By KIM CHANDLER Associated Press
MONTGOMERY, Ala. (AP) — Alabama Gov. Kay Ivey on Tuesday called state lawmakers into an immediate special session focused on her proposed gasoline tax increase to fund road and bridge construction.
Ivey announced the special session, which had been anticipated by lawmakers, following her annual State of the State address Tuesday night. The special session will begin Wednesday morning.
“As we enter this special session, we must shift our focus and tackle this issue together. It’s time to make our crumbling infrastructure system a problem of the past,” Ivey said in a statement.
Ivey is proposing a 10-cent-per-gallon gasoline tax increase to be phased in over three years. The tax would then be indexed to construction costs. The state’s gasoline tax was last increased in 1992.
“While our neighboring states are increasing their revenue for their transportation budgets, Alabama has not,” Ivey said in her State of the State address.
Ivey pitched the issue as a necessity for both public safety and economic development. She said half of the state’s 16,000 bridges are older than their 50-year life span, and congested traffic arteries are a hindrance to both commuters and commerce.
The Republican governor has the support of leadership in the GOP-dominated Alabama Legislature, but has faced opposition to the gas tax increase from some in her own party.
The executive committee of the Alabama Republican Party approved a resolution opposing the increase and some GOP lawmakers have said they are opposed.
State Sen. Clyde Chambliss, R-Prattville, is carrying the bill in the Senate and said he is optimistic about its chances for passage.
“I’m just real excited about Governor Ivey and her leadership. She’s all in as you can see from her speech and we’re ready to go to work,” Chambliss said.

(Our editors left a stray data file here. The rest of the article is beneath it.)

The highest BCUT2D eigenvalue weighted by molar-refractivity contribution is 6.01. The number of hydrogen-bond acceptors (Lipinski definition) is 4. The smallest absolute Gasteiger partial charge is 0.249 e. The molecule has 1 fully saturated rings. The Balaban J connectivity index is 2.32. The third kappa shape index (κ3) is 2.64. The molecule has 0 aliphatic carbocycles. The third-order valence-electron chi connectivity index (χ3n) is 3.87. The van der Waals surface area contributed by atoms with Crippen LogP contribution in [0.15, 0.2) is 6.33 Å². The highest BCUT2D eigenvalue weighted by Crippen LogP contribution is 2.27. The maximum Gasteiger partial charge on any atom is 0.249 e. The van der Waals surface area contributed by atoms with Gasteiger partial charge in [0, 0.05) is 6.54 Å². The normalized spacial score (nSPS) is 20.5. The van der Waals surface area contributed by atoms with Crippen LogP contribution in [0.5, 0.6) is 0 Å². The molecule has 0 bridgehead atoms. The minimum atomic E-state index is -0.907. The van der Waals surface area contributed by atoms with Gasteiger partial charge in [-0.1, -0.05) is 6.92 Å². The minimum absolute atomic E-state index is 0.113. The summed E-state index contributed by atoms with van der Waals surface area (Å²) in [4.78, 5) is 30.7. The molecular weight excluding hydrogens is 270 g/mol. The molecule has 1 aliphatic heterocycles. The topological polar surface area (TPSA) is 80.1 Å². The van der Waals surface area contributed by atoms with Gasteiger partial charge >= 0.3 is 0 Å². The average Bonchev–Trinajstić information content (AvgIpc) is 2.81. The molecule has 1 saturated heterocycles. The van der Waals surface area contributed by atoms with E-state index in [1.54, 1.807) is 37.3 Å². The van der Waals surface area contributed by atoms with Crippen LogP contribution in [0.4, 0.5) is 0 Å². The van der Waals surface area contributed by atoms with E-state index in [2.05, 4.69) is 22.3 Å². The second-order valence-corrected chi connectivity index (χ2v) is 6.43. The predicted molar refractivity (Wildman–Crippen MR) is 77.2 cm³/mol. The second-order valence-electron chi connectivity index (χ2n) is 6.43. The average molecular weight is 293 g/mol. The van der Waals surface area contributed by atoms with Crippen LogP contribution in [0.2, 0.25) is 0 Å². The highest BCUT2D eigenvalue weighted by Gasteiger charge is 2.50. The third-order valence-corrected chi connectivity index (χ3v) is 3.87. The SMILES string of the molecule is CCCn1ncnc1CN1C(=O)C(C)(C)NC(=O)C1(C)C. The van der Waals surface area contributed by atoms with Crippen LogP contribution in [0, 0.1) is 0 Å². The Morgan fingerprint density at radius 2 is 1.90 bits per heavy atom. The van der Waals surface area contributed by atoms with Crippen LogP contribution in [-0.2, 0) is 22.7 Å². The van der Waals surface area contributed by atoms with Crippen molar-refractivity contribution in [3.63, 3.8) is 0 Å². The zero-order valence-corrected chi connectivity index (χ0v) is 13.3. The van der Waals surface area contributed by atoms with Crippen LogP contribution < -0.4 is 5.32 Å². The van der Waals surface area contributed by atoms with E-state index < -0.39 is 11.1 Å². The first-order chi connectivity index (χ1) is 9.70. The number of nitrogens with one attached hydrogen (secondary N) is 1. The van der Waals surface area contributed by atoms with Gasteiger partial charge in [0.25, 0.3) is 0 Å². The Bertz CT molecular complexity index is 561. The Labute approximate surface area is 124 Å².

State Sen. Bobby Singleton, D-Greensboro, who leads the Democratic minority in the Senate, said he supports infrastructure funding but did not want to see a bill ruched through.
“I applaud the governor is stepping up and owning the issue,” he said. “The pace that we go will dictate whether or not it gets passed. If it looks like we’re being pushed too fast, some folks might fall off the fence.”
Calling a special session eliminates a tough procedural vote hurdle that exists in a regular session which requires three-fifths approval to bring bills up for debate before state budgets are approved.
The governor began her annual address with a moment of silence for the 23 killed by a tornado in Lee County.
She said the state will rally together to help the county recover from the storm’s devastation.
“While there is always uncertainty in what tomorrow may bring, there is absolute certainty in the resiliency of the people of Alabama,” Ivey said.
Ivey’s annual State of the State speech is given on the opening day of the regular legislative session, and Ivey outlined other legislative priorities.
The governor said she is proposing a four percent raise for teachers and a two percent raise for state employees, an additional $25 million to expand state’s pre-kindergarten program and an additional $31 million in the state general fund budget for the state prison system. Alabama Corrections Commissioner Jeff Dunn has said the department is seeking to hire an additional 500 officers to begin complying with a federal judge’s directive to improve prison staffing levels.
Alabama Daily News staff contributed reactions from the Capitol to this report.